Bad weather can play havoc with unmanned surface vehicles (USVs) patrolling the seas, which is why scientists at the Universiti Malaysia Perlis (UniMAP) have come up with a USV prototype that works even when it tips over. Called Sea-Eye, the battery-powered vehicle features a design that enables it to work just as well upside down as right way up.
The Sea-Eye can be controlled in two ways. It can either be remotely controlled manually, or it can operate autonomously using GPS. The two-hulled catamaran-like design makes it more stable in the water than a single hull boat, but the most unique feature of its design is how it does away with the need for stabilization systems that are normally integrated into USVs to prevent them from capsizing.
"The speciality here is that it can move upside down," Muhammad Najib Khir Othman, one of its developers, tells Gizmag. "There are two sets of propellers, top and bottom, so when it flips over, the top propellers will switch off and the bottom ones will switch on automatically."
Currently, the prototype works up to a range of about 2 km (1.2 miles) from the base station and travels at a speed of 50-60 km/h (31-37 mph). However, the team says this can be improved upon with further development.
The battery-powered USV can be recharged using the onboard solar panels, helping ensure that it always has enough power to turn back. It can be programmed to navigate to a particular set of co-ordinates via GPS, with the operators aware of its location at all times as it continuously transmits its co-ordinates back to the base station.
Alternatively, it can be remotely operated via a joystick from the base station. An on-board sonar system helps it conduct underwater mine sweeps and it features dual day and night vision cameras that provide vision both under and over the water surface.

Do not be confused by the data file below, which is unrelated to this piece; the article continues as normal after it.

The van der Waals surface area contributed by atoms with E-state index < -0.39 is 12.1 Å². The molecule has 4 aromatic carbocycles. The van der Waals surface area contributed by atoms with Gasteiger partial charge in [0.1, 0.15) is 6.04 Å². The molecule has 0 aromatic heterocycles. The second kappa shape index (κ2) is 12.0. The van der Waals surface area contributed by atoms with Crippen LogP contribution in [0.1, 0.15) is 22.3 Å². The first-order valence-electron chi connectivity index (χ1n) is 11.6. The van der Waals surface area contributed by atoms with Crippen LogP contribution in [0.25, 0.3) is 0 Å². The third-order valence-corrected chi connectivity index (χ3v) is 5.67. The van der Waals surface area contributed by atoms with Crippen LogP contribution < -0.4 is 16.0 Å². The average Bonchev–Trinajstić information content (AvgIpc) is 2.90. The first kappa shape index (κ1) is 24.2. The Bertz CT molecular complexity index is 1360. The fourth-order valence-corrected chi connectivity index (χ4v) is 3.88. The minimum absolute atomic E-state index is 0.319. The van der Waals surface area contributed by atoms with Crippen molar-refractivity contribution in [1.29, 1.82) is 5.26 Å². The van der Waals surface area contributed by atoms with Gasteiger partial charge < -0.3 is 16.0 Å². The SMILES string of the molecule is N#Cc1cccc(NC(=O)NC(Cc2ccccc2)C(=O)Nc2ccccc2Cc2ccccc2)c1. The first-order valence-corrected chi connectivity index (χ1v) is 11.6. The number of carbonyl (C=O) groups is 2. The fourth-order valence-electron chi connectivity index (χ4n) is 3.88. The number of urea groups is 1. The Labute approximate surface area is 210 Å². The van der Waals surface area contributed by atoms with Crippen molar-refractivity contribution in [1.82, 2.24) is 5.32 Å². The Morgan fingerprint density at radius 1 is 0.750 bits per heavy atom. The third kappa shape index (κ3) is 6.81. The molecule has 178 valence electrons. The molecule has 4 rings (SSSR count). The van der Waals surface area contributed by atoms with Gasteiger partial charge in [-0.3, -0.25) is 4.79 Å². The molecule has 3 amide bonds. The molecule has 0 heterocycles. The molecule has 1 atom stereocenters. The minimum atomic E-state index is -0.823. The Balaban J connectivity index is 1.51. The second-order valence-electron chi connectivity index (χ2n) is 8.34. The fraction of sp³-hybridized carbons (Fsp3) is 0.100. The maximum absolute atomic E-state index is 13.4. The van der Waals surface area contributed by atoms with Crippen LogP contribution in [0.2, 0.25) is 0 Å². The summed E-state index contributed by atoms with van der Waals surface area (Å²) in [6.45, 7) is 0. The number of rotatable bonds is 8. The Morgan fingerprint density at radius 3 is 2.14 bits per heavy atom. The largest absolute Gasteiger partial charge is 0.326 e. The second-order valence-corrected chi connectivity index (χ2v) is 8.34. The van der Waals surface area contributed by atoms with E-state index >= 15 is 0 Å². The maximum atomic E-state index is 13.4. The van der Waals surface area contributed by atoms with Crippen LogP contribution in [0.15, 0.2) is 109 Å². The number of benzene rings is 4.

"We programmed it so that it would automatically return to the initial coordinates of where it took off, or 'return back home' when the vehicle was beyond range and lost the signal," explains Othman.
Its smaller frame is also said to make it ideal for search and rescue operations, surveillance and spy missions. "The Sea-Eye is about 80 percent smaller than other USVs in the world," Othman tells us. "It is easier for this USV to follow a suspicious ship without being detected."
As it's powered by an electric motor, it also produces very little noise, which gives it an added advantage when it needs to approach another boat covertly, according to its developers. Since it doesn't use a fuel engine, it's also claimed to be inexpensive to maintain and operate.
The team plans to commercialize the Sea-Eye after improving the camera, motors and its overall range and have already applied for a patent for the design. Further plans include enabling the Sea-Eye to be operated via smartphone.
The Sea-Eye is being developed at the UniMAP's Centre of Excellence for Unmanned Aerial Systems (CoEUAS) and was recently exhibited at the 25th International Innovation and Technology Exhibition (ITEX) at the Kuala Lumpur Convention Center in Malaysia.
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